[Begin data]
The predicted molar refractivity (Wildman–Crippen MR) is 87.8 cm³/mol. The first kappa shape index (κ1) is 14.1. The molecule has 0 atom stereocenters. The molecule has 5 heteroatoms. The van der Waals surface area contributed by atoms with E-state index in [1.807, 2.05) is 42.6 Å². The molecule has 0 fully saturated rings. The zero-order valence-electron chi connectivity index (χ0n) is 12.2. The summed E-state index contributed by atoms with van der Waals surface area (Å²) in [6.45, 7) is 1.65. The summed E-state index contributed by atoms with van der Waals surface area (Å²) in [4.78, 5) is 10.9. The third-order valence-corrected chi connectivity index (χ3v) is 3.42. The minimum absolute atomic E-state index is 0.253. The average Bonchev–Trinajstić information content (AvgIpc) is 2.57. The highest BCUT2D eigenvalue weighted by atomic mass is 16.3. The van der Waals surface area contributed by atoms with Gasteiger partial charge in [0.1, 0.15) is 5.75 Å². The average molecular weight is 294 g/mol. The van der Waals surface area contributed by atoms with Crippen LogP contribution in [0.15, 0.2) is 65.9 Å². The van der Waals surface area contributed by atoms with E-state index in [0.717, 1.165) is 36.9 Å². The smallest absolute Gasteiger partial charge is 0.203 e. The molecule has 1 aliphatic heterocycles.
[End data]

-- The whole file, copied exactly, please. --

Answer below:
The predicted molar refractivity (Wildman–Crippen MR) is 87.8 cm³/mol. The first kappa shape index (κ1) is 14.1. The molecule has 0 atom stereocenters. The molecule has 5 heteroatoms. The van der Waals surface area contributed by atoms with E-state index in [1.807, 2.05) is 42.6 Å². The molecule has 0 fully saturated rings. The zero-order valence-electron chi connectivity index (χ0n) is 12.2. The summed E-state index contributed by atoms with van der Waals surface area (Å²) in [6.45, 7) is 1.65. The summed E-state index contributed by atoms with van der Waals surface area (Å²) in [4.78, 5) is 10.9. The third-order valence-corrected chi connectivity index (χ3v) is 3.42. The minimum absolute atomic E-state index is 0.253. The average Bonchev–Trinajstić information content (AvgIpc) is 2.57. The highest BCUT2D eigenvalue weighted by atomic mass is 16.3. The van der Waals surface area contributed by atoms with Gasteiger partial charge in [0.1, 0.15) is 5.75 Å². The average molecular weight is 294 g/mol. The van der Waals surface area contributed by atoms with Crippen LogP contribution in [0.15, 0.2) is 65.9 Å². The van der Waals surface area contributed by atoms with E-state index in [0.717, 1.165) is 36.9 Å². The smallest absolute Gasteiger partial charge is 0.203 e. The molecule has 1 aliphatic heterocycles.